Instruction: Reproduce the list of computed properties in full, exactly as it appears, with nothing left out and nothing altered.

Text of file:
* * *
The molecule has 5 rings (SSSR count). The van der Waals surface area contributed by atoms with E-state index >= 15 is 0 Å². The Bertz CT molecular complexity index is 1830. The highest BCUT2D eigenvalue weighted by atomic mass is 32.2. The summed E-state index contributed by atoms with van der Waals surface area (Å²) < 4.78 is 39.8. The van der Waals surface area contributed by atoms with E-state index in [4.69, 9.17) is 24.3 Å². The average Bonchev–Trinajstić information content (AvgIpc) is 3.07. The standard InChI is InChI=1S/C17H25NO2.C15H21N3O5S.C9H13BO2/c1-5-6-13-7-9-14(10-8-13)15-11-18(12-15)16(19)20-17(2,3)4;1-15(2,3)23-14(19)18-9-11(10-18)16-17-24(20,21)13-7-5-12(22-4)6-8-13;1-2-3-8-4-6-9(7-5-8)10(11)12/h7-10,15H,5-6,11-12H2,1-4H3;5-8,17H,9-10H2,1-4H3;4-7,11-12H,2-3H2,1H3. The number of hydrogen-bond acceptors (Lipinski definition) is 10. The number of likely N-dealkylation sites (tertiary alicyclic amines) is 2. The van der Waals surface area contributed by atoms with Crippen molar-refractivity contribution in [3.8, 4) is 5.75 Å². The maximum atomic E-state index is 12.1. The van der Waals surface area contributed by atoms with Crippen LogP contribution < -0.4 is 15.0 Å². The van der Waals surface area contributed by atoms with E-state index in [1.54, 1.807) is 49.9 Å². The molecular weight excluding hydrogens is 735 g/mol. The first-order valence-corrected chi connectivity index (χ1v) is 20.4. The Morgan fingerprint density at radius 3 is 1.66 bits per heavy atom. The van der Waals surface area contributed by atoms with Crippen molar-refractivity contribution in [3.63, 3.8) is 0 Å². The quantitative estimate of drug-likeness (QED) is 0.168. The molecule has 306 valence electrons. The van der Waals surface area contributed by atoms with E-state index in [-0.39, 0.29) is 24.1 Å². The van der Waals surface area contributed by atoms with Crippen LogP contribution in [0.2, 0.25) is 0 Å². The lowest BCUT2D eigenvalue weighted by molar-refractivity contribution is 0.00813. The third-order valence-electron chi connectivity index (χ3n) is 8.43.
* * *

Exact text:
The molecule has 5 rings (SSSR count). The van der Waals surface area contributed by atoms with E-state index >= 15 is 0 Å². The Bertz CT molecular complexity index is 1830. The highest BCUT2D eigenvalue weighted by atomic mass is 32.2. The summed E-state index contributed by atoms with van der Waals surface area (Å²) < 4.78 is 39.8. The van der Waals surface area contributed by atoms with E-state index in [4.69, 9.17) is 24.3 Å². The average Bonchev–Trinajstić information content (AvgIpc) is 3.07. The standard InChI is InChI=1S/C17H25NO2.C15H21N3O5S.C9H13BO2/c1-5-6-13-7-9-14(10-8-13)15-11-18(12-15)16(19)20-17(2,3)4;1-15(2,3)23-14(19)18-9-11(10-18)16-17-24(20,21)13-7-5-12(22-4)6-8-13;1-2-3-8-4-6-9(7-5-8)10(11)12/h7-10,15H,5-6,11-12H2,1-4H3;5-8,17H,9-10H2,1-4H3;4-7,11-12H,2-3H2,1H3. The number of hydrogen-bond acceptors (Lipinski definition) is 10. The number of likely N-dealkylation sites (tertiary alicyclic amines) is 2. The van der Waals surface area contributed by atoms with Crippen molar-refractivity contribution in [3.8, 4) is 5.75 Å². The maximum atomic E-state index is 12.1. The van der Waals surface area contributed by atoms with Crippen LogP contribution < -0.4 is 15.0 Å². The van der Waals surface area contributed by atoms with E-state index in [1.54, 1.807) is 49.9 Å². The molecular weight excluding hydrogens is 735 g/mol. The first-order valence-corrected chi connectivity index (χ1v) is 20.4. The Morgan fingerprint density at radius 3 is 1.66 bits per heavy atom. The van der Waals surface area contributed by atoms with Crippen molar-refractivity contribution in [3.63, 3.8) is 0 Å². The quantitative estimate of drug-likeness (QED) is 0.168. The molecule has 306 valence electrons. The van der Waals surface area contributed by atoms with E-state index in [-0.39, 0.29) is 24.1 Å². The van der Waals surface area contributed by atoms with Crippen LogP contribution in [0.2, 0.25) is 0 Å². The lowest BCUT2D eigenvalue weighted by molar-refractivity contribution is 0.00813. The third-order valence-electron chi connectivity index (χ3n) is 8.43.